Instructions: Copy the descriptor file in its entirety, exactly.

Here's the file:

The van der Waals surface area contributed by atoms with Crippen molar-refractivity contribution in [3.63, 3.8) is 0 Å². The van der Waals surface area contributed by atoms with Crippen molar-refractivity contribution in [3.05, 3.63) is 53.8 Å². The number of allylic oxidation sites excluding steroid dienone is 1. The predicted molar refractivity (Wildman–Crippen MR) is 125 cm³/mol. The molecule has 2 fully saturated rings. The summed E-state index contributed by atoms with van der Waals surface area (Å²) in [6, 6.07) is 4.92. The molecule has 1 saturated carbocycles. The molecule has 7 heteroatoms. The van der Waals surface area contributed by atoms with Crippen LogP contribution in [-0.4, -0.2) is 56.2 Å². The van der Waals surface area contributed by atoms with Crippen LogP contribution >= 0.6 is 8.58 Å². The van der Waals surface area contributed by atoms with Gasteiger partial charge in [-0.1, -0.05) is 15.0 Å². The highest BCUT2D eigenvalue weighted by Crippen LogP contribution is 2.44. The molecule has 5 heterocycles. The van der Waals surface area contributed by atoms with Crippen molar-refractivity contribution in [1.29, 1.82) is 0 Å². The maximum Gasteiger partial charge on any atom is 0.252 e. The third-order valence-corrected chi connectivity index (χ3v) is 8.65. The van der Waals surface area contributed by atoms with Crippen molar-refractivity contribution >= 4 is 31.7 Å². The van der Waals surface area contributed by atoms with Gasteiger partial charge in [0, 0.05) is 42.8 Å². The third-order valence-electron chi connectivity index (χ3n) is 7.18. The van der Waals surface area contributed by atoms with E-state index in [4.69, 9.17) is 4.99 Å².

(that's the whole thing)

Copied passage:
The van der Waals surface area contributed by atoms with Crippen molar-refractivity contribution in [3.63, 3.8) is 0 Å². The van der Waals surface area contributed by atoms with Crippen molar-refractivity contribution in [3.05, 3.63) is 53.8 Å². The number of allylic oxidation sites excluding steroid dienone is 1. The predicted molar refractivity (Wildman–Crippen MR) is 125 cm³/mol. The molecule has 2 fully saturated rings. The summed E-state index contributed by atoms with van der Waals surface area (Å²) in [6, 6.07) is 4.92. The molecule has 1 saturated carbocycles. The molecule has 7 heteroatoms. The van der Waals surface area contributed by atoms with Crippen LogP contribution in [-0.4, -0.2) is 56.2 Å². The van der Waals surface area contributed by atoms with Crippen LogP contribution >= 0.6 is 8.58 Å². The van der Waals surface area contributed by atoms with Gasteiger partial charge in [-0.1, -0.05) is 15.0 Å². The highest BCUT2D eigenvalue weighted by Crippen LogP contribution is 2.44. The molecule has 5 heterocycles. The van der Waals surface area contributed by atoms with Crippen molar-refractivity contribution in [1.29, 1.82) is 0 Å². The maximum Gasteiger partial charge on any atom is 0.252 e. The third-order valence-corrected chi connectivity index (χ3v) is 8.65. The van der Waals surface area contributed by atoms with Crippen molar-refractivity contribution >= 4 is 31.7 Å². The van der Waals surface area contributed by atoms with Gasteiger partial charge in [0, 0.05) is 42.8 Å². The third-order valence-electron chi connectivity index (χ3n) is 7.18. The van der Waals surface area contributed by atoms with E-state index in [4.69, 9.17) is 4.99 Å².